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jturnbull
03-11-2008, 11:35 AM
so i thought i would do my fuel filter but the diy on audi diy is for a 97 i think and i thought it would be the same but i cant find the filter it self mine is a 99

salz2135
03-11-2008, 06:57 PM
the filter is in the same spot.

onemoremile
03-11-2008, 09:28 PM
Filter is tucked up between the right rear wheel and the gas tank. Cut the strap to drop it and zip tie the new one in place. Don't forget the crush washers or you'll have a leak. Also be sure to pull the fuel pump fuse, open the the gas cap, and then start the car until it dies. This pulls the fuel out of the system. There will still be about a beer can's worth of gas in the filter though. I put some wadded up paper towels in a cardboard box and let it drip and drain into that. Then put it in the middle of the driveway to dry out before lighting it on fire.

jturnbull
03-16-2008, 12:39 PM
Ok so im doin the fuel filter and i cant seem to find the tool i need any where does any one know where i can buy one of these its a 8mm 12pt 3/8 drive allen

manufan
03-16-2008, 12:46 PM
Here's my way: Undo the bottom banjo after clearing the system of fuel by using the technique outlined above. Slip a screwdriver between the filter and the plastic rim at the bottom of the filter and pry it away from the filter. Grab the filter with a pair of water pump pliers(giant channel locks) twist and pull down an the filter until it slides out of the plastic strap/mount. The line on the top fitting is long enough and will hang down enough for you to get it loose. You don't really need to loosen and drop the tank as some would suggest. Using this technique takes about 1/2 hour.

generik777
03-16-2008, 02:54 PM
Ok so im doin the fuel filter and i cant seem to find the tool i need any where does any one know where i can buy one of these its a 8mm 12pt 3/8 drive allen

Do like onemoremile said and just cut the strap, That's how I did it also.

creechsa4
03-16-2008, 03:01 PM
i just fabbed a 6mm allen short bit, then used a 6mm ratchet wregnch to get that bolt out. 6mm will fit in the 12 point. never ever put that bolt back in again. zip ties per the above recommendations ftw!

manufan
03-16-2008, 03:11 PM
Why take something apart that doesn't need to come apart? And, why purposely butcher something that isn't even in play? That's reserved for the "no other way" scenario.

creechsa4
03-16-2008, 03:18 PM
Here's my way: Undo the bottom banjo after clearing the system of fuel by using the technique outlined above. Slip a screwdriver between the filter and the plastic rim at the bottom of the filter and pry it away from the filter. Grab the filter with a pair of water pump pliers(giant channel locks) twist and pull down an the filter until it slides out of the plastic strap/mount. The line on the top fitting is long enough and will hang down enough for you to get it loose. You don't really need to loosen and drop the tank as some would suggest. Using this technique takes about 1/2 hour.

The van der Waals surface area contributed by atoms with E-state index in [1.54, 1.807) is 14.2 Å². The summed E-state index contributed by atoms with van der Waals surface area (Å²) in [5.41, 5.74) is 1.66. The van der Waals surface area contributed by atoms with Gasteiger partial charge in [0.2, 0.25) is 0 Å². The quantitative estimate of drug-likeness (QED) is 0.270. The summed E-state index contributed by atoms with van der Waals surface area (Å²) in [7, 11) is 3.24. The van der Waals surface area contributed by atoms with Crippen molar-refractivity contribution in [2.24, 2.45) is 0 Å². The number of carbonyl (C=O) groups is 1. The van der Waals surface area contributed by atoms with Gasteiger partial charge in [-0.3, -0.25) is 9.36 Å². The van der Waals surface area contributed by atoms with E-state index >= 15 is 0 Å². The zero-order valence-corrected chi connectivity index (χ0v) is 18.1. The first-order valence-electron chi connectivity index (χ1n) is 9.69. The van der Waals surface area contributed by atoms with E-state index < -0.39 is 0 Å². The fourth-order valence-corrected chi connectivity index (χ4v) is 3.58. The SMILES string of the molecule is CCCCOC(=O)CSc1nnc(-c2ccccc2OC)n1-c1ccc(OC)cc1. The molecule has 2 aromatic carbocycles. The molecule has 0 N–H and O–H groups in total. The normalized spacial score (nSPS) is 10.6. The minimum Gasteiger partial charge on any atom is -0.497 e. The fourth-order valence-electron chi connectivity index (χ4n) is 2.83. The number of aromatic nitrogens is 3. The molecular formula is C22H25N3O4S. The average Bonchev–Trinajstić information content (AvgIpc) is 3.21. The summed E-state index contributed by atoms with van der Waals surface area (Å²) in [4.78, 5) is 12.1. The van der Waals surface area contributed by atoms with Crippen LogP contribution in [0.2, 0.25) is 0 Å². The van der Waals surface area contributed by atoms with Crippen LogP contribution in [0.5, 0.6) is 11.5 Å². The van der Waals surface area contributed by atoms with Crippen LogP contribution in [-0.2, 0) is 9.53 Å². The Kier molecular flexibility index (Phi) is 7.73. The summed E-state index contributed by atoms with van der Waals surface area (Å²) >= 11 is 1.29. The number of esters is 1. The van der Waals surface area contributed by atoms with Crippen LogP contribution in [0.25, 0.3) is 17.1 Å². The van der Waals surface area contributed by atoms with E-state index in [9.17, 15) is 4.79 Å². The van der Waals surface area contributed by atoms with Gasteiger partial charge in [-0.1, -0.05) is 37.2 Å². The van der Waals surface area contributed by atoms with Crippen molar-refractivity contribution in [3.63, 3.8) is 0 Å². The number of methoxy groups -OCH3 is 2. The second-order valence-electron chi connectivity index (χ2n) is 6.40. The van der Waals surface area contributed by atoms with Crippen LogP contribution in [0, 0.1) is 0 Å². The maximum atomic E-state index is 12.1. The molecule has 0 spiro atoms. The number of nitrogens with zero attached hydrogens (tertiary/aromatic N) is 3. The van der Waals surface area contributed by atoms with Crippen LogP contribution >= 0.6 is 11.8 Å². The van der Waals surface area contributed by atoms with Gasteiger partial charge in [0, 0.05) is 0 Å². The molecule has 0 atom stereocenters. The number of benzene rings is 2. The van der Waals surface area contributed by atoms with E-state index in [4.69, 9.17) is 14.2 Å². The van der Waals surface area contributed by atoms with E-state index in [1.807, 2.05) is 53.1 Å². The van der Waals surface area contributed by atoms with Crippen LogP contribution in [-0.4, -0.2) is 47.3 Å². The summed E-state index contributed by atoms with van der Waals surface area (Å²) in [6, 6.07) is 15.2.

sounds a bit scarry when you have fuel, metal screwdriver, metal fuel filter and yanking down potentially causing a spark with an already dropped open fuel line. your method i'm sure works great, but just be careful. many manuals indicate to use nonmetal tools and/or brass punches to avoid sparks.

manufan
03-16-2008, 03:20 PM
The filter is made of aluminum and doesn't spark.

creechsa4
03-16-2008, 03:22 PM
oh yeah, the manuals that indicate to use nonmetal/brass tools around fuel are bmw & my infamous chevy manuals...

creechsa4
03-16-2008, 03:36 PM
Aluminum is often referred to as a "non-sparking" material, and this property is frequently listed for aluminum in the Periodic Table of Elements. The principal interest in using non-sparking materials is to avoid ignition of combustible or explosive materials from an "impact generated spark".
One will often see advertisements for "non-sparking tools" made from aluminum alloys. Does this mean these "non-sparking tools" are safe in hazardous environments, or that they will not spark? Not necessarily - ignition by a chemically generated spark may also occur - depending on what the aluminum strikes - i.e. rusty steel (ferrous oxide).
What about grinding steel versus grinding aluminum? We have often seen the showers of sparks given off when steel is pressed against a grinding wheel. Does this mean it is safe to grind aluminum? Again not necessarily. Apart from the dangerous build-up of friction (heat) that can occur - you can generate a very dangerous mixture of iron and aluminum dust called THERMITE.